As is always the case, we've been busy adding plenty of new stuff to Microwaves101. We ain't been slack, Cap'n Walker!

New for March 2021: We are now done with the month that most people don't pronounce correctly, a huge relief for those of us with misophonia, a condition where certain noises can drive you crazy...  Now for March, can we all agree to try to remember that "heighth" is not a word?

Celebrate International Women's Day (March 8th, not "8") by reading about trailblazing women in history, here.

Meanwhile, what's new at Microwaves101?

  • We added a new page on wire-over-ground transmission lines, to back up our on-line impedance calculator. Here, we explain the exact closed form calculation and the approximate formula that just about everyone uses.  We also wish to clear up the manner in which dielectric materials are accounted for. We also provide the capacitance/length and inductance/length calculations, all with the help of a Japanese web site where someone smarter than us works.

  • On our where-are-they-now page, we made some notes about the RCA Sarnoff Center thanks to Murat.  We also added  most of the capacitor suppliers that are part of  of what is now known as Knowles Precision Devices: Dielectric Labs, Novacap, Johanson and Compex. Thanks to Jackson!

  • We scanned and added the entire Bedford Automated Artwork manual, which was first discussed last month on our BAA page. Check it out and see what you missed by not working at Raytheon Missile Systems in the early 1980s. The link to the manual is near the bottom of that page. Thanks to Brenda for scanning all 133 pages!

  • Regarding BAA, we correctly predicted that someone was going to email us and say "we had that capability years earlier".   John send us some inputs on MAGIC, Electric and LLAMA, which we added to the top of our history of microwave software page.  Apparently some of these programs are still in active use!

  • Added a book review of RF Circuits and Applications for Practicing Engineers, by Mouqun Dong. This book is aimed at amplifier designers that use printed circuit boards, but would be useful in other efforts.  He provides rigorous stability analyses, shows you how to develop matching network design on the Smith Chart including Q considerations, and discusses quite a few topics which are (gasp!) not covered very well on Microwaves101.  All this is followed up with examples of amplifiers. If you are looking to upgrade your library of practical design references, consider picking up a copy today!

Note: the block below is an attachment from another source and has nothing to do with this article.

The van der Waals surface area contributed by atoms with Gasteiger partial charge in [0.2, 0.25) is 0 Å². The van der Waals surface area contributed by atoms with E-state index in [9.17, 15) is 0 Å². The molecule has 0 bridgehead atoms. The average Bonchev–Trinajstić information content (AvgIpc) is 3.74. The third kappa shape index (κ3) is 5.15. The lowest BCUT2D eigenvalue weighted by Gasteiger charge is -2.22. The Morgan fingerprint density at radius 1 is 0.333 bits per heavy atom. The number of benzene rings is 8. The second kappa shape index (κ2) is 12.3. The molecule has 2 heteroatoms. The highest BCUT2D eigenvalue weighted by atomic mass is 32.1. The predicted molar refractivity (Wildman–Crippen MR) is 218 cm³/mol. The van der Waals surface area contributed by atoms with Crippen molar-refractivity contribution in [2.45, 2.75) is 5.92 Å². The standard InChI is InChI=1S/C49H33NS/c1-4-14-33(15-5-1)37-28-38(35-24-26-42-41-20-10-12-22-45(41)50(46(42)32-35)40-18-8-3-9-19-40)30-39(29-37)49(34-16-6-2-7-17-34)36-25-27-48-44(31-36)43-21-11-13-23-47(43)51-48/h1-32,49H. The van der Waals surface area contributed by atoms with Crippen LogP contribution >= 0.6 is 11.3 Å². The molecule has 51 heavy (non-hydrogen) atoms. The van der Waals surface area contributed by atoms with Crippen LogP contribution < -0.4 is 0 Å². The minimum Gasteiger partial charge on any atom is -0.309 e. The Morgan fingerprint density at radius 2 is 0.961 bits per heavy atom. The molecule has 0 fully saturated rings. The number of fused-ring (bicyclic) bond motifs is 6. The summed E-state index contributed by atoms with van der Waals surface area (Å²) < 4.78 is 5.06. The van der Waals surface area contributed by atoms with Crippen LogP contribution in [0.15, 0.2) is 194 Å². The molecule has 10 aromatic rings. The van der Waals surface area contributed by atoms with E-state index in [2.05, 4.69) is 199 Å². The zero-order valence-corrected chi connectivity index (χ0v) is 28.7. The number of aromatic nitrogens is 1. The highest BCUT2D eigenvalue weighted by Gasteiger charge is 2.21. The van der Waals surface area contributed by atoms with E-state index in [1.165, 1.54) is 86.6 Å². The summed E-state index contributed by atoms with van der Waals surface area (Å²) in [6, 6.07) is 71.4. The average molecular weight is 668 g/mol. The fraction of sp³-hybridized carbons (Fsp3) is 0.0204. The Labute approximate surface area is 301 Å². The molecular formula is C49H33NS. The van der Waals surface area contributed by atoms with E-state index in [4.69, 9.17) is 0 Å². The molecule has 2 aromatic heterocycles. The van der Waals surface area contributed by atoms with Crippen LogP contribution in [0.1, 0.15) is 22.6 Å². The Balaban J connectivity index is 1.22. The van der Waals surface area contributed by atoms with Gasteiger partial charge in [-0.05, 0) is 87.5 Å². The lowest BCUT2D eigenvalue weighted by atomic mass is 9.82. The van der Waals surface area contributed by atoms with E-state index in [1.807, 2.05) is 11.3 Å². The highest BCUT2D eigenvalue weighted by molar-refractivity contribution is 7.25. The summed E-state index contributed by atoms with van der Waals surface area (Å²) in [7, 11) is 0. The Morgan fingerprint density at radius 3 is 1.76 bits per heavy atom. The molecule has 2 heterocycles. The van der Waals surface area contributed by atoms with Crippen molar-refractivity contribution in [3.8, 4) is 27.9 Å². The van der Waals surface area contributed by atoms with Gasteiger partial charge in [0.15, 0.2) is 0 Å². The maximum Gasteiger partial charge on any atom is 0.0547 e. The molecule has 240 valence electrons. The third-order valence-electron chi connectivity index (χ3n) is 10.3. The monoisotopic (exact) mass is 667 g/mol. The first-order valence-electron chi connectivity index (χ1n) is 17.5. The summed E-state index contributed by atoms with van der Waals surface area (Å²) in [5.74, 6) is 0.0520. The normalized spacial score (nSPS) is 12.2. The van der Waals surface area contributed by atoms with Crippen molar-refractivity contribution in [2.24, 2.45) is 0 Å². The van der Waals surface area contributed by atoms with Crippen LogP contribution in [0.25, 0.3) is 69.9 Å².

• We have a guest "Unknown Editor" this month, who discusses all things COVID-19. If you want to express your point of view on our web site, contact us... there's no guarantee we will post your rantings, especially if you are what George Orwell might have called a "wrongthinker," compared to any opinions you might find ever-so-slight hints of around the Microwaves101 website.

  • We've added a nice picture of Bernard Schiffman, sent in by his daughter, in our Microwaves Hall of Fame. Schiffman's name is associated with a type of phase shifter.

  • In February we created a page as a home for two videos starring John Shive.  Born in 1913 in Baltimore, Maryland, he spent his entire technical career at Bell Labs.  Bell Labs produced two videos in 1959 starring Shive, demonstrating two "wave machines."  Shive's first video, Simple Waves,  features a very long "Slinky." Using props such as the motor from a phonograph and a mousetrap, Shive answers questions such as: does the speed of a wave depend on properties of the media it is in? Will a wave travel with a constant speed in a uniform media? How does the speed of a wave depend on its size (amplitude) and shape (pulse width?)  Shive also introduces the more complicated torsional wave machine, a true thing of beauty, which is featured in the second Shive video, and appears farther down the page.

  • We're always fixing typos and making fixes of one kind or another. We fixed our Marchand  balun page thanks to John C. Figure 13, the impedance variation across frequency, was incorrectly annotated.  Notice something not-quite-right? Let us know!

  • Meanwhile, on our discussion board, we've got some questions that need YOUR answers. Here's a discussion on the maximum impedance of a transmission line.  Here, Bob want to talk about using a YIG crystal in a detection scheme. Shubhamm is looking for advice on the widths of resonators in a stripline filter. Thomas is looking for advice on circular waveguides. Jim finally  got some advice on a source of silver-plated screws for tuning waveguide (thanks to Desert Sage!). Pop on over to the discussion board to register and sign in, then chime in on existing threads, or start your own topics. Our new user approval process is quick and anonymous, blocks most bots, and eliminates spam by more than 99%. At least that's what the sales rep told us...

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